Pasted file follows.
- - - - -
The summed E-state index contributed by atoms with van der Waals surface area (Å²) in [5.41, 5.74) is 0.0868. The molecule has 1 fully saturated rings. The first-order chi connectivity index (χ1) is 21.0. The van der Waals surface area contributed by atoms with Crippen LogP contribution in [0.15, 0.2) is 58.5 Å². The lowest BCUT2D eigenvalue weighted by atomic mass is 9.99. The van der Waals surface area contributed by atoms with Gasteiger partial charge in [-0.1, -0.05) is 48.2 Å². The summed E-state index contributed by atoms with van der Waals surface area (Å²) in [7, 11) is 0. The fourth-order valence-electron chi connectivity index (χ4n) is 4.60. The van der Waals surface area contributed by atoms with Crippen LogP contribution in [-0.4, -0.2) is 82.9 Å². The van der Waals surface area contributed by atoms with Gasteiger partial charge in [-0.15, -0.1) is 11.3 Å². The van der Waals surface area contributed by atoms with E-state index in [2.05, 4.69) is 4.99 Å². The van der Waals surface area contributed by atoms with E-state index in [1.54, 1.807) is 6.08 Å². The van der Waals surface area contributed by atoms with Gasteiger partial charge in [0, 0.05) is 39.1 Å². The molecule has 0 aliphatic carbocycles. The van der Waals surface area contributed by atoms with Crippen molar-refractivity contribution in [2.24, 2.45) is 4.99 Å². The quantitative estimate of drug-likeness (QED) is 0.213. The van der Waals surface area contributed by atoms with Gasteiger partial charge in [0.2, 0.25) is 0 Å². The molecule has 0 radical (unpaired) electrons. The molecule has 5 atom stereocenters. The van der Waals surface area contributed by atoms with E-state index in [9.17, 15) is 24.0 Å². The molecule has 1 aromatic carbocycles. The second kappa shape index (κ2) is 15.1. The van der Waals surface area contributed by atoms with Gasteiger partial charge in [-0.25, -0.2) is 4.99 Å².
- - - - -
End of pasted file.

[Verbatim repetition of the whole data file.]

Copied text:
The summed E-state index contributed by atoms with van der Waals surface area (Å²) in [5.41, 5.74) is 0.0868. The molecule has 1 fully saturated rings. The first-order chi connectivity index (χ1) is 21.0. The van der Waals surface area contributed by atoms with Crippen LogP contribution in [0.15, 0.2) is 58.5 Å². The lowest BCUT2D eigenvalue weighted by atomic mass is 9.99. The van der Waals surface area contributed by atoms with Gasteiger partial charge in [-0.1, -0.05) is 48.2 Å². The summed E-state index contributed by atoms with van der Waals surface area (Å²) in [7, 11) is 0. The fourth-order valence-electron chi connectivity index (χ4n) is 4.60. The van der Waals surface area contributed by atoms with Crippen LogP contribution in [-0.4, -0.2) is 82.9 Å². The van der Waals surface area contributed by atoms with Gasteiger partial charge in [-0.15, -0.1) is 11.3 Å². The van der Waals surface area contributed by atoms with E-state index in [2.05, 4.69) is 4.99 Å². The van der Waals surface area contributed by atoms with E-state index in [1.54, 1.807) is 6.08 Å². The van der Waals surface area contributed by atoms with Gasteiger partial charge in [0, 0.05) is 39.1 Å². The molecule has 0 aliphatic carbocycles. The van der Waals surface area contributed by atoms with Crippen molar-refractivity contribution in [2.24, 2.45) is 4.99 Å². The quantitative estimate of drug-likeness (QED) is 0.213. The van der Waals surface area contributed by atoms with Gasteiger partial charge in [0.2, 0.25) is 0 Å². The molecule has 0 radical (unpaired) electrons. The molecule has 5 atom stereocenters. The van der Waals surface area contributed by atoms with E-state index in [9.17, 15) is 24.0 Å². The molecule has 1 aromatic carbocycles. The second kappa shape index (κ2) is 15.1. The van der Waals surface area contributed by atoms with Gasteiger partial charge in [-0.25, -0.2) is 4.99 Å².